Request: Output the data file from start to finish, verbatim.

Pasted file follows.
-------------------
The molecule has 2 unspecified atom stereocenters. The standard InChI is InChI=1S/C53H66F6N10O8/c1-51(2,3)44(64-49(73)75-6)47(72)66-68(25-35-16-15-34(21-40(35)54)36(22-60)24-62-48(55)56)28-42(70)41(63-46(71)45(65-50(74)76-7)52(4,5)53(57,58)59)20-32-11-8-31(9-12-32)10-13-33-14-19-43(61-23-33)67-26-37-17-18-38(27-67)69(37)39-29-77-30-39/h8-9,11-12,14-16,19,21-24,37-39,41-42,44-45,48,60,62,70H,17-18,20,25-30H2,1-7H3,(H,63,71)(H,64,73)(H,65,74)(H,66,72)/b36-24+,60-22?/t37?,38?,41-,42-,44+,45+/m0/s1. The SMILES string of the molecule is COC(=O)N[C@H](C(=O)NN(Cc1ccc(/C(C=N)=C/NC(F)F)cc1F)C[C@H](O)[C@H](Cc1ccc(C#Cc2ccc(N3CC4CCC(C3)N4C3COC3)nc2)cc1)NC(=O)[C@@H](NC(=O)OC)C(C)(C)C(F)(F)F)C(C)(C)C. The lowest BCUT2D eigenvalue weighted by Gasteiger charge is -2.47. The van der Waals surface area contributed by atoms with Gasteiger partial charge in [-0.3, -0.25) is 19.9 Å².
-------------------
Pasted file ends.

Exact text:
The molecule has 2 unspecified atom stereocenters. The standard InChI is InChI=1S/C53H66F6N10O8/c1-51(2,3)44(64-49(73)75-6)47(72)66-68(25-35-16-15-34(21-40(35)54)36(22-60)24-62-48(55)56)28-42(70)41(63-46(71)45(65-50(74)76-7)52(4,5)53(57,58)59)20-32-11-8-31(9-12-32)10-13-33-14-19-43(61-23-33)67-26-37-17-18-38(27-67)69(37)39-29-77-30-39/h8-9,11-12,14-16,19,21-24,37-39,41-42,44-45,48,60,62,70H,17-18,20,25-30H2,1-7H3,(H,63,71)(H,64,73)(H,65,74)(H,66,72)/b36-24+,60-22?/t37?,38?,41-,42-,44+,45+/m0/s1. The SMILES string of the molecule is COC(=O)N[C@H](C(=O)NN(Cc1ccc(/C(C=N)=C/NC(F)F)cc1F)C[C@H](O)[C@H](Cc1ccc(C#Cc2ccc(N3CC4CCC(C3)N4C3COC3)nc2)cc1)NC(=O)[C@@H](NC(=O)OC)C(C)(C)C(F)(F)F)C(C)(C)C. The lowest BCUT2D eigenvalue weighted by Gasteiger charge is -2.47. The van der Waals surface area contributed by atoms with Gasteiger partial charge in [-0.3, -0.25) is 19.9 Å².